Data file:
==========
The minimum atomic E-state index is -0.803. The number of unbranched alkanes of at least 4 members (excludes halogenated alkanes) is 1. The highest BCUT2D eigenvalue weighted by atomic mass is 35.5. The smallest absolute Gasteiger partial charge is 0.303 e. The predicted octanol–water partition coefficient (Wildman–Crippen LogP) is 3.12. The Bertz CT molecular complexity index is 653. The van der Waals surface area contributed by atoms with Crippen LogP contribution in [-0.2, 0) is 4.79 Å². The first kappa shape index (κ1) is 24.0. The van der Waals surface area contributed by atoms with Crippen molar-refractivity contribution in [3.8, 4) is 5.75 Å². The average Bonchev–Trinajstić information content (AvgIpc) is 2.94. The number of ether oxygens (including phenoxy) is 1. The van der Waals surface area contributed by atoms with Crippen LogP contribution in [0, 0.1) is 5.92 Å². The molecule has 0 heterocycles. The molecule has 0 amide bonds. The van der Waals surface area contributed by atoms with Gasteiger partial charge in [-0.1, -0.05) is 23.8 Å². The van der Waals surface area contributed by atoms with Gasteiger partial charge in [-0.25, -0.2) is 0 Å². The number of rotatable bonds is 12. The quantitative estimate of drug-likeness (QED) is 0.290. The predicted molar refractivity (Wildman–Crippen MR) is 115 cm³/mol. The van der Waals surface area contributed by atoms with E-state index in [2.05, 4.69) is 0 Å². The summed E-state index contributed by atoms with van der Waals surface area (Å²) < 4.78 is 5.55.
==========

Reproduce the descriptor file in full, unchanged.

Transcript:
The minimum atomic E-state index is -0.803. The number of unbranched alkanes of at least 4 members (excludes halogenated alkanes) is 1. The highest BCUT2D eigenvalue weighted by atomic mass is 35.5. The smallest absolute Gasteiger partial charge is 0.303 e. The predicted octanol–water partition coefficient (Wildman–Crippen LogP) is 3.12. The Bertz CT molecular complexity index is 653. The van der Waals surface area contributed by atoms with Crippen LogP contribution in [-0.2, 0) is 4.79 Å². The first kappa shape index (κ1) is 24.0. The van der Waals surface area contributed by atoms with Crippen molar-refractivity contribution in [3.8, 4) is 5.75 Å². The average Bonchev–Trinajstić information content (AvgIpc) is 2.94. The number of ether oxygens (including phenoxy) is 1. The van der Waals surface area contributed by atoms with Crippen LogP contribution in [0, 0.1) is 5.92 Å². The molecule has 0 heterocycles. The molecule has 0 amide bonds. The van der Waals surface area contributed by atoms with Gasteiger partial charge in [-0.1, -0.05) is 23.8 Å². The van der Waals surface area contributed by atoms with Gasteiger partial charge in [-0.25, -0.2) is 0 Å². The number of rotatable bonds is 12. The quantitative estimate of drug-likeness (QED) is 0.290. The predicted molar refractivity (Wildman–Crippen MR) is 115 cm³/mol. The van der Waals surface area contributed by atoms with E-state index in [2.05, 4.69) is 0 Å². The summed E-state index contributed by atoms with van der Waals surface area (Å²) < 4.78 is 5.55.